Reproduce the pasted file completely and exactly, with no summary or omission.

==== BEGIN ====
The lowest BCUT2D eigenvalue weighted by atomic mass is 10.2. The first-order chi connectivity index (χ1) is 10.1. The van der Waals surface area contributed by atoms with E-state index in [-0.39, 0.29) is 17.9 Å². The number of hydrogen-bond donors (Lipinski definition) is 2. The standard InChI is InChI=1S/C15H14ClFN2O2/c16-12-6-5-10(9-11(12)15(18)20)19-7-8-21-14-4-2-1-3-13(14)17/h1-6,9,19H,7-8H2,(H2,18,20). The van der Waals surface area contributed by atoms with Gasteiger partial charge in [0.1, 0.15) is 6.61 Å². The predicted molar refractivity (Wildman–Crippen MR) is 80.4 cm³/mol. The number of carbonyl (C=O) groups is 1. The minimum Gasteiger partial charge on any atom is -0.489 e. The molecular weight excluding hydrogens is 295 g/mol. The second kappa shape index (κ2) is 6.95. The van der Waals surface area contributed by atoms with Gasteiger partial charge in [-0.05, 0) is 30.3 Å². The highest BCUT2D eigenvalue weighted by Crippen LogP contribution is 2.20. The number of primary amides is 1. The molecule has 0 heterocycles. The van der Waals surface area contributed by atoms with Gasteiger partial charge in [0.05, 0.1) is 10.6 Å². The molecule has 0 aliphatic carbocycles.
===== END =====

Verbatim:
The lowest BCUT2D eigenvalue weighted by atomic mass is 10.2. The first-order chi connectivity index (χ1) is 10.1. The van der Waals surface area contributed by atoms with E-state index in [-0.39, 0.29) is 17.9 Å². The number of hydrogen-bond donors (Lipinski definition) is 2. The standard InChI is InChI=1S/C15H14ClFN2O2/c16-12-6-5-10(9-11(12)15(18)20)19-7-8-21-14-4-2-1-3-13(14)17/h1-6,9,19H,7-8H2,(H2,18,20). The van der Waals surface area contributed by atoms with Gasteiger partial charge in [0.1, 0.15) is 6.61 Å². The predicted molar refractivity (Wildman–Crippen MR) is 80.4 cm³/mol. The number of carbonyl (C=O) groups is 1. The minimum Gasteiger partial charge on any atom is -0.489 e. The molecular weight excluding hydrogens is 295 g/mol. The second kappa shape index (κ2) is 6.95. The van der Waals surface area contributed by atoms with Gasteiger partial charge in [-0.05, 0) is 30.3 Å². The highest BCUT2D eigenvalue weighted by Crippen LogP contribution is 2.20. The number of primary amides is 1. The molecule has 0 heterocycles. The van der Waals surface area contributed by atoms with Gasteiger partial charge in [0.05, 0.1) is 10.6 Å². The molecule has 0 aliphatic carbocycles.